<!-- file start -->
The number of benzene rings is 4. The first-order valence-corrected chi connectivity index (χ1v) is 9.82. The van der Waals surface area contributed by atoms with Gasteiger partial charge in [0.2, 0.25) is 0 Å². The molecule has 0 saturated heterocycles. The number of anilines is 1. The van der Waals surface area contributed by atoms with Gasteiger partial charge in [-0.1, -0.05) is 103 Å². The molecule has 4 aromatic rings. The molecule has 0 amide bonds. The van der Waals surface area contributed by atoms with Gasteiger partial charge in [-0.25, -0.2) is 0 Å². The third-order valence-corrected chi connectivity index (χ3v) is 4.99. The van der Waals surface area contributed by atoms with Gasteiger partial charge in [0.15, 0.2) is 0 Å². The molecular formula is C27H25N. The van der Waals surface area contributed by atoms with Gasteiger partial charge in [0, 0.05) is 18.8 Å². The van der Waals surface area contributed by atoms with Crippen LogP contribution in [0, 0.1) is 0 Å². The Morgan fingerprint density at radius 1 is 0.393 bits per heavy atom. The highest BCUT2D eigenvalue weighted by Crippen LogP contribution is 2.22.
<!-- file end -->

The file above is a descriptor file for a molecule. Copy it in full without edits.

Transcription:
The number of benzene rings is 4. The first-order valence-corrected chi connectivity index (χ1v) is 9.82. The van der Waals surface area contributed by atoms with Gasteiger partial charge in [0.2, 0.25) is 0 Å². The molecule has 0 saturated heterocycles. The number of anilines is 1. The van der Waals surface area contributed by atoms with Gasteiger partial charge in [-0.1, -0.05) is 103 Å². The molecule has 4 aromatic rings. The molecule has 0 amide bonds. The van der Waals surface area contributed by atoms with Gasteiger partial charge in [-0.25, -0.2) is 0 Å². The third-order valence-corrected chi connectivity index (χ3v) is 4.99. The van der Waals surface area contributed by atoms with Gasteiger partial charge in [0.15, 0.2) is 0 Å². The molecular formula is C27H25N. The van der Waals surface area contributed by atoms with Gasteiger partial charge in [0, 0.05) is 18.8 Å². The van der Waals surface area contributed by atoms with Crippen LogP contribution in [0, 0.1) is 0 Å². The Morgan fingerprint density at radius 1 is 0.393 bits per heavy atom. The highest BCUT2D eigenvalue weighted by Crippen LogP contribution is 2.22.